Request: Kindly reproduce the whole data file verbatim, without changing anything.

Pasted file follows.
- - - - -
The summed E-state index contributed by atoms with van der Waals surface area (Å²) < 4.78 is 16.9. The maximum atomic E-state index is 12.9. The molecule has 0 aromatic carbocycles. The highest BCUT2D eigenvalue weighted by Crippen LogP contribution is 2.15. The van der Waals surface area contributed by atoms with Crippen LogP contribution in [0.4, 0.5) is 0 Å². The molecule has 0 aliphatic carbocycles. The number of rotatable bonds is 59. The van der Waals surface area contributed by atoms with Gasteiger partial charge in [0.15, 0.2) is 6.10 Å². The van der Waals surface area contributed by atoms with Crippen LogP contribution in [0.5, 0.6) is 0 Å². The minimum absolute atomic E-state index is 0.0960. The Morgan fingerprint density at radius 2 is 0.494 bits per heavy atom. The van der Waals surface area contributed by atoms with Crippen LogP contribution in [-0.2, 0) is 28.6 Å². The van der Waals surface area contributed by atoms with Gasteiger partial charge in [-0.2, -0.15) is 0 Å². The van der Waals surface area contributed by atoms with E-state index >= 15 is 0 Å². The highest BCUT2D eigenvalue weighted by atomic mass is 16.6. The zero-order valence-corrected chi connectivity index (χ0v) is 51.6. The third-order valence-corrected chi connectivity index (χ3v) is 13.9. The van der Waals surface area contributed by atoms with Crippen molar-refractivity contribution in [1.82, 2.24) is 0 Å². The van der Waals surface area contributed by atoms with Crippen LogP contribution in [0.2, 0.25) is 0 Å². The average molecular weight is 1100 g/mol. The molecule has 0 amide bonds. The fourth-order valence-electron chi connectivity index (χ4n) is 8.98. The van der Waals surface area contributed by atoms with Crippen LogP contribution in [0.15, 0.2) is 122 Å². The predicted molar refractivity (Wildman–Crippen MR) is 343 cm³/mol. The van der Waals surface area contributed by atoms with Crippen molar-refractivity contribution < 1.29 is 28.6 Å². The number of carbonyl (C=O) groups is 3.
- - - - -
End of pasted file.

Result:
The summed E-state index contributed by atoms with van der Waals surface area (Å²) < 4.78 is 16.9. The maximum atomic E-state index is 12.9. The molecule has 0 aromatic carbocycles. The highest BCUT2D eigenvalue weighted by Crippen LogP contribution is 2.15. The van der Waals surface area contributed by atoms with Crippen LogP contribution in [0.4, 0.5) is 0 Å². The molecule has 0 aliphatic carbocycles. The number of rotatable bonds is 59. The van der Waals surface area contributed by atoms with Gasteiger partial charge in [0.15, 0.2) is 6.10 Å². The van der Waals surface area contributed by atoms with Crippen LogP contribution in [0.5, 0.6) is 0 Å². The minimum absolute atomic E-state index is 0.0960. The Morgan fingerprint density at radius 2 is 0.494 bits per heavy atom. The van der Waals surface area contributed by atoms with Crippen LogP contribution in [-0.2, 0) is 28.6 Å². The van der Waals surface area contributed by atoms with Gasteiger partial charge in [-0.2, -0.15) is 0 Å². The van der Waals surface area contributed by atoms with E-state index >= 15 is 0 Å². The highest BCUT2D eigenvalue weighted by atomic mass is 16.6. The zero-order valence-corrected chi connectivity index (χ0v) is 51.6. The third-order valence-corrected chi connectivity index (χ3v) is 13.9. The van der Waals surface area contributed by atoms with Crippen molar-refractivity contribution in [1.82, 2.24) is 0 Å². The van der Waals surface area contributed by atoms with Crippen LogP contribution in [0.2, 0.25) is 0 Å². The average molecular weight is 1100 g/mol. The molecule has 0 amide bonds. The fourth-order valence-electron chi connectivity index (χ4n) is 8.98. The van der Waals surface area contributed by atoms with Crippen LogP contribution in [0.15, 0.2) is 122 Å². The predicted molar refractivity (Wildman–Crippen MR) is 343 cm³/mol. The van der Waals surface area contributed by atoms with Crippen molar-refractivity contribution < 1.29 is 28.6 Å². The number of carbonyl (C=O) groups is 3.